The deeply beveled edge of this scraper cut through pizza and bread dough quickly and scraped the work surface effectively. The textured polypropylene handle was easy to hold on to, even with greasy or floury hands, and was thinner than other scrapers’ handles, helping us hold it flat to the work surface for easier, more effective scooping and scraping.

Perfectly contoured to fit the side of a bowl, this scraper had the most surface contact of all the scrapers. No dough or batter was left behind. It gained rigidity from a steel insert. Opposite the contoured side is a straight edge that doubles as a bench scraper or dough cutter, making this a multipurpose winner.

Featuring grippy rubberized handles and an inner spring with just the right amount of resistance, this portion scoop was very comfortable to hold and squeeze. It also dispensed dough with the neatest and most controlled motion.

This pin capably handled dough for pie, cookies, pizza, and yeasted rolls, with gentle weight and a slightly textured surface that holds a dusting of flour for less sticking. Its long, straight shape made achieving even dough thickness and rolling out larger disks easy.

Everything prepared in this sturdy, warp-resistant sheet cooked appropriately and evenly. Best of all, our new favorite is a few bucks cheaper than our old winner.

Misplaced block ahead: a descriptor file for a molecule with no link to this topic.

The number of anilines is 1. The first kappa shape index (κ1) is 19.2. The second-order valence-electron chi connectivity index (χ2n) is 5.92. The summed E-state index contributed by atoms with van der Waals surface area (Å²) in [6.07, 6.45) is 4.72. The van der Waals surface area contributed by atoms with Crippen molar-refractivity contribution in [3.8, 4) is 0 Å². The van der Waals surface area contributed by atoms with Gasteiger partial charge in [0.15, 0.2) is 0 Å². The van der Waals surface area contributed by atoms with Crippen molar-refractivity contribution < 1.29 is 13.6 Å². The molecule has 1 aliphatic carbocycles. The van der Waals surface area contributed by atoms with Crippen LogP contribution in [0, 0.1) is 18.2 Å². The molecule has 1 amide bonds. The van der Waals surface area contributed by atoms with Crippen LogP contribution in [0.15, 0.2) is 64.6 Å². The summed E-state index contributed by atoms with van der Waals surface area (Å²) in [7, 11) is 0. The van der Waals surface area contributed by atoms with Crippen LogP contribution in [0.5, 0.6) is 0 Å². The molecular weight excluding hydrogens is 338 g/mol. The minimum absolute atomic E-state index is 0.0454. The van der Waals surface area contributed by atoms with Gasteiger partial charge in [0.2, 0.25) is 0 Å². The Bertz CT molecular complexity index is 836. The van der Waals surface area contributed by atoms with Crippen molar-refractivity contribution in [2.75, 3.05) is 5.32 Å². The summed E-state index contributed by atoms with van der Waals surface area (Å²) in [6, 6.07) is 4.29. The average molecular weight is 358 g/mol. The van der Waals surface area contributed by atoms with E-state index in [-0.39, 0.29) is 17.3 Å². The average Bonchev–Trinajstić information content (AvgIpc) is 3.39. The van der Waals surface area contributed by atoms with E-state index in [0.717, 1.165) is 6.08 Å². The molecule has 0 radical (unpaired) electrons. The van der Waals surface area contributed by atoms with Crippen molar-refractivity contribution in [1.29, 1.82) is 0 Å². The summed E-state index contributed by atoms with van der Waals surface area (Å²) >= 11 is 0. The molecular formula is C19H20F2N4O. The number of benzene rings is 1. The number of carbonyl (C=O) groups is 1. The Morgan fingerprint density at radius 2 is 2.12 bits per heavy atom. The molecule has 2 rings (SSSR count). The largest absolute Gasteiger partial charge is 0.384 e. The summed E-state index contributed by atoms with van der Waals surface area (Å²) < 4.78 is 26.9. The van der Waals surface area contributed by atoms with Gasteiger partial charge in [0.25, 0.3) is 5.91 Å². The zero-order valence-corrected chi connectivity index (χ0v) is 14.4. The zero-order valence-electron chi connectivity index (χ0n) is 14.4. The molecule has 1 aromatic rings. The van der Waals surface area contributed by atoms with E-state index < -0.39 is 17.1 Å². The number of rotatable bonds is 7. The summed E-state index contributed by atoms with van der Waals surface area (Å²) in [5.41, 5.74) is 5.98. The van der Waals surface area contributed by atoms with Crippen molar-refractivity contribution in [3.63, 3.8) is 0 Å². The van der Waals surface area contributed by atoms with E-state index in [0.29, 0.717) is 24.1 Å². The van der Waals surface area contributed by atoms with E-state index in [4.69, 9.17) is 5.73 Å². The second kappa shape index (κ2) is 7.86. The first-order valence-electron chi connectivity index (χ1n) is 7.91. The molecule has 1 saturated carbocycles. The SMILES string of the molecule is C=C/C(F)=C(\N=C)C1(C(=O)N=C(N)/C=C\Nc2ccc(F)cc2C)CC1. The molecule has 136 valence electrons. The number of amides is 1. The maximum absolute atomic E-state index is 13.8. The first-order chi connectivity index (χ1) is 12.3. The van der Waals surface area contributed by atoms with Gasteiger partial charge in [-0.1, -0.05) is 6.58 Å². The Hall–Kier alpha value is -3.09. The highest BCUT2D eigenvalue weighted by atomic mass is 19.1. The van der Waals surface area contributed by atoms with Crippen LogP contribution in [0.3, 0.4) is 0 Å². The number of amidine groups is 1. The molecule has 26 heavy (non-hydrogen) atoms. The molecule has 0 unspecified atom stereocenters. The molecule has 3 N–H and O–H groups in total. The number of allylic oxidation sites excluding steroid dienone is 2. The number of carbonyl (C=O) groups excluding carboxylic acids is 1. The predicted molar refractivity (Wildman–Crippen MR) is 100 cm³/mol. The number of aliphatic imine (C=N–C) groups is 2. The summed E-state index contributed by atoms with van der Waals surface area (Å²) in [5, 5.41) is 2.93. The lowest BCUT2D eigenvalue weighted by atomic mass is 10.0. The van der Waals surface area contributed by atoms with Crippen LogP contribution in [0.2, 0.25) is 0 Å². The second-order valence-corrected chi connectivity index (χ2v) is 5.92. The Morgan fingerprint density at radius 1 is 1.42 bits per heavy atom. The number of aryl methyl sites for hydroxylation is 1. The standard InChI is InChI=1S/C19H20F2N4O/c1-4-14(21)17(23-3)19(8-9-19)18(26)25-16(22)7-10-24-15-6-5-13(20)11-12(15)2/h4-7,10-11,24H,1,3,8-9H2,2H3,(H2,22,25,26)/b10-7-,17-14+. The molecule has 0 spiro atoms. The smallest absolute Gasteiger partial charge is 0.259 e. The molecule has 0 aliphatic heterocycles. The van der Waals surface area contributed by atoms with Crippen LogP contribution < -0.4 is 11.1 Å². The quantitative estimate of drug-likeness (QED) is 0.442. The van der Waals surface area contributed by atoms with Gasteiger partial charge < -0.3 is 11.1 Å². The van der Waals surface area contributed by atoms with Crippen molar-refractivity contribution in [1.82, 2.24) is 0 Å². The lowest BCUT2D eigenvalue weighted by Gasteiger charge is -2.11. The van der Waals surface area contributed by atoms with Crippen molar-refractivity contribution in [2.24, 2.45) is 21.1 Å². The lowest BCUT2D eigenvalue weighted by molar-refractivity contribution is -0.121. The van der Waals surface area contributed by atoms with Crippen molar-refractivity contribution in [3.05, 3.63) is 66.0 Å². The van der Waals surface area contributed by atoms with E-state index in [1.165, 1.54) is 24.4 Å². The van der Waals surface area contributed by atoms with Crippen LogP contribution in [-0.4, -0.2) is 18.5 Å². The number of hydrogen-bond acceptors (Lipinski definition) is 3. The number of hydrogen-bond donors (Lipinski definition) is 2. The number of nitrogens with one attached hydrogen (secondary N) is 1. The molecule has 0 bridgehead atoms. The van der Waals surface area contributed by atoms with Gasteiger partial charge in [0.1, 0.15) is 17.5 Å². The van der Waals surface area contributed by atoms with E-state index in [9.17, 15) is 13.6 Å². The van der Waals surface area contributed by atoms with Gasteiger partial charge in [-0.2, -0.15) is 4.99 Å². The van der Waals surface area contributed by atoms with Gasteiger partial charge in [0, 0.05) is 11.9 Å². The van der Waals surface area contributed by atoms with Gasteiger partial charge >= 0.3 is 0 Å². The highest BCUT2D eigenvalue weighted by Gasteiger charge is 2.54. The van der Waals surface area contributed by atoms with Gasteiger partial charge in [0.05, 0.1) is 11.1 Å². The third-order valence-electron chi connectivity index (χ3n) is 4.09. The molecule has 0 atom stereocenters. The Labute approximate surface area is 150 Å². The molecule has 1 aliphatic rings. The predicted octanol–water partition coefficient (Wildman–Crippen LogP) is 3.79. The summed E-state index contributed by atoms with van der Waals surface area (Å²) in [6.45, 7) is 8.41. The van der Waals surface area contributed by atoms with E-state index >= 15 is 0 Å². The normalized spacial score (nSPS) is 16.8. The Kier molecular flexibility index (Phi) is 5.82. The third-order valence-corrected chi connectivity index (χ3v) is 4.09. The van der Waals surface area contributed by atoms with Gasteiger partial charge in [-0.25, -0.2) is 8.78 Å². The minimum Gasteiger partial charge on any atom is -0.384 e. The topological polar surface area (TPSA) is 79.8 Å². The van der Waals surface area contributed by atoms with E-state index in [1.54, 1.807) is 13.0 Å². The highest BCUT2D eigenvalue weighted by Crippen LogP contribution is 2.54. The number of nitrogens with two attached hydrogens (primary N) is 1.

Testers gave top marks to this rack, which has six feet on three support bars for extra stability. Cookies cooled evenly on this rack, and pork emerged from the oven with crisp, browned surfaces. It fit perfectly in our favorite rimmed baking sheet (and other standard-size baking sheets) and is safe to wash in the dishwasher. It’s sold in packs of two, making it the best value in the lineup. Update October 2018: Since publishing this review, the quality of this rack has become inconsistent. We now recommend the Checkered Chef Cooling Rack, which had earned a Highly Recommended rating and come in a close second place in our original review.

No other cookie jar in our lineup had an airtight seal (activated by a pop-up button on the lid). We also liked that the clear plastic (BPA-free) jar showed off our baking. The container was easy to clean, but the lid’s nooks and crannies took more effort, and the lid is not dishwasher-safe. We tested the 4-quart model the container comes in several sizes and shapes.

This set has all the essentials: six core tips in the right sizes, twelve 16-inch disposable pastry bags, and a set of four reusable couplers. The six tips make topping cupcakes, decorating cakes, piping pâte à choux, and filling savory foods effortless. all the components are available at craft stores such as Michael’s, Hobby Lobby, or Jo-ann Fabric and Craft Stores.